Malacañang on Monday downplayed a Committee to Protect Journalists report that identified the Philippines as the deadliest peacetime nation for the news profession.
In a text message to reporters, Press Secretary Cerge Remonde said the CPJ report may be exaggerated. "The claim that the Philippines is deadliest for journalists may be a bit of an exaggeration. You can also take that as a positive indication of the bravery and dedication of Filipino journalists that they are willing to make the supreme sacrifice in the altar of press freedom," Remonde said in a text message to reporters.
Remonde said President Arroyo recently met with leaders of Philippine media to discuss how to ensure better protection of journalists.
Deputy presidential spokeswoman Lorelei Fajardo said the formation of the Legislative Caucus on Rights and Free Expression, which is a new regional body of the ASEAN to promote press freedom, is in line with the administration's efforts to ensure press freedom and safety of journalists.
"We are working very hard to improve human rights conditions, not only for journalists but for all Filipinos. The drop in the death toll shows that it can be done and that we are moving in the right direction," Fajardo said.
The CPJ on Monday said at least 24 cases of murders of journalists in the Philippines remain unsolved in the past decade, making the country the deadliest peacetime nation for the press.
CPJ Impunity Campaign Coordinator Elisabeth Witchel said the Philippines ranked sixth in the CPJ's Impunity Index, which assesses the safety and protection of journalists worldwide.
The first five nations on the Index -- Iraq, Sierra Leone, Somalia, Sri Lanka and Colombia -- have endured years of armed conflict while the Philippines is considered a peacetime democracy.
Witchel said cases are considered unsolved when no convictions have been obtained.
The Impunity Index, which was compiled for the second year in a row, calculates the number of unsolved journalist murders as a percentage of a country’s population from the years 1999 through 2008. Only nations with five or more unsolved cases are included in the index, a threshold reached by 14 countries this year.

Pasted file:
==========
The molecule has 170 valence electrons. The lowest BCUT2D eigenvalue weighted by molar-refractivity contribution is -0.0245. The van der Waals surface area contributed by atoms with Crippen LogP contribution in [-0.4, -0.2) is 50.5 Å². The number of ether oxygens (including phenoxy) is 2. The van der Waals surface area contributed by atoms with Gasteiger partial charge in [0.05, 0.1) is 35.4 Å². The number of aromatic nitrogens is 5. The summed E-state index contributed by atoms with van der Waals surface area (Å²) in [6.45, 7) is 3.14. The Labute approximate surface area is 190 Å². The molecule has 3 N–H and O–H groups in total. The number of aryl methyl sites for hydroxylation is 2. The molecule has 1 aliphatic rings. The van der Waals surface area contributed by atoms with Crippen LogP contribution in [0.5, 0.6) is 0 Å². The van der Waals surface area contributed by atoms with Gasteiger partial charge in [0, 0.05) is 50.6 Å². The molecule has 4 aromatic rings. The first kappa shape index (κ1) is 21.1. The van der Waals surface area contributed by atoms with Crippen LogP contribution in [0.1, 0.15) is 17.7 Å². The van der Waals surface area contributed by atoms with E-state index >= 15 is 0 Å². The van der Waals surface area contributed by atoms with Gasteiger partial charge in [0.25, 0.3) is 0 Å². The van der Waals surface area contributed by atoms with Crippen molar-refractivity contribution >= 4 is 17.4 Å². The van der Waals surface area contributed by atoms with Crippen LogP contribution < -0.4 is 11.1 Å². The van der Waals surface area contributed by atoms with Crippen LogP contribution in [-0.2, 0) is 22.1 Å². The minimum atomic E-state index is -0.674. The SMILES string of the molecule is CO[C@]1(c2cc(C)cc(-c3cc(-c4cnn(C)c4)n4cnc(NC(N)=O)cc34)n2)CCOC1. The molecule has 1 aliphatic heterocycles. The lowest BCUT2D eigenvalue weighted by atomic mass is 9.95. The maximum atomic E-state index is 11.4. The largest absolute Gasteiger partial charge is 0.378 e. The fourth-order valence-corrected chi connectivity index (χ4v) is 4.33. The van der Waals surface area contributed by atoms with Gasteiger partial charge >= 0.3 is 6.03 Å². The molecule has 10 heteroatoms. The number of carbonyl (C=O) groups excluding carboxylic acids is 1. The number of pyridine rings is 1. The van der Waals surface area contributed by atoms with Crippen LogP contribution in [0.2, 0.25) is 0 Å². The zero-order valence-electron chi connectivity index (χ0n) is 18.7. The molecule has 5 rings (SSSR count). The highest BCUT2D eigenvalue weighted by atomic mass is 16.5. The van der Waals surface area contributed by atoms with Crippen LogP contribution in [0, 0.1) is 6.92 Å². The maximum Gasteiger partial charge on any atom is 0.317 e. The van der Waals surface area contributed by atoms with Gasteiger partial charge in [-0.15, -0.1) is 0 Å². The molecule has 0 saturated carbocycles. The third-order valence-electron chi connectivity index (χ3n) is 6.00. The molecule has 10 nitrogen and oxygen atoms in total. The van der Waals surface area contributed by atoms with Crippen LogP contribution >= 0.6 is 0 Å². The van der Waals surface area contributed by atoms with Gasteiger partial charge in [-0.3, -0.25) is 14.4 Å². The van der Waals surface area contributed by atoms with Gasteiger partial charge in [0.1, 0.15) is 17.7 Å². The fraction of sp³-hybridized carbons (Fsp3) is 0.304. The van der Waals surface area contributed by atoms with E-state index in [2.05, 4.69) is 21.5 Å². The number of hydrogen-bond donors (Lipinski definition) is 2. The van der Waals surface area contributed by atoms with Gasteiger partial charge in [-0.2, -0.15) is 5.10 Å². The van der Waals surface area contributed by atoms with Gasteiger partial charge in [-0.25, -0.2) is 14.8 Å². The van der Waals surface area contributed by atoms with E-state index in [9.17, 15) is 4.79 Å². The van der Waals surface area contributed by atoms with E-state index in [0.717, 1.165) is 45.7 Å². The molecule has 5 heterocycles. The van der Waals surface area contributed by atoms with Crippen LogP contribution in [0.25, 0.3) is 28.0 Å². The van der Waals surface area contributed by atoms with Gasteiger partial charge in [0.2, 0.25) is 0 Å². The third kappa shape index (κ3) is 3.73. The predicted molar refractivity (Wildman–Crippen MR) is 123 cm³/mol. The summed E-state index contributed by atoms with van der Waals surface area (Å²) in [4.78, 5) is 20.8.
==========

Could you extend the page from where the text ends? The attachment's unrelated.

Shawn Crispin, CPJ Senior Representative for Southeast Asia, said the Index should serve as a wake-up call to the Arroyo government to do more in solving the murders of journalists in the country.
"The Philippines, with its exceptionally high rate of killings of journalists and especially low rate of prosecutions, has long been a poster-child of impunity in the global context. Our research shows that the impunity rate in killed journalists' cases here still hovers above 90 percent, one of the highest in the world," he said.
Crispin said the high rate of unsolved journalists' murders in the Philippines "encouraged repeated and sustained attacks against the press here."
The Philippine National Police (PNP) earlier said it is forming tracker teams to hunt down 27 people involved in journalists killings.
National police chief Director General Jesus Verzosa said the tracker teams from the police's Task Force Usig, which was formed to solve the killings of journalists and activists, will be activated pursuant to President Arroyo's order to hasten the arrest of wanted suspects.
Mrs. Arroyo told the PNP recently to come up with a reward system for the capture of most wanted persons around the country.
Verzosa said that based on Task Force Usig's data, there have been 31 cases of journalist killings since 2001.
The task force has filed 26 cases against 64 suspects, Verzosa said. Of the 64 suspects, the task force said 17 have been arrested, 10 surrendered, four have been convicted, three were killed in clashes, and 27 are at-large.
Director Raul Bacalzo, Task Force Usig commander, said among the suspects involved in the killing of journalists were a communist rebel, two from the military, four policemen, two former town mayors and 17 civilians.
Chief Superintendent Nicanor Bartolome, Philippine National Police spokesman, said the police organization has been coordinating with different media organizations to identify journalists who are under threat due to the nature of their profession.
Bartolome said the PNP is also planning to hold security trainings for journalists who are under threat.
He said the police are willing to provide threatened journalists with security depending on the result of the PNP's risk assessment. With a report from David Dizon,abs-cbnNEWS.com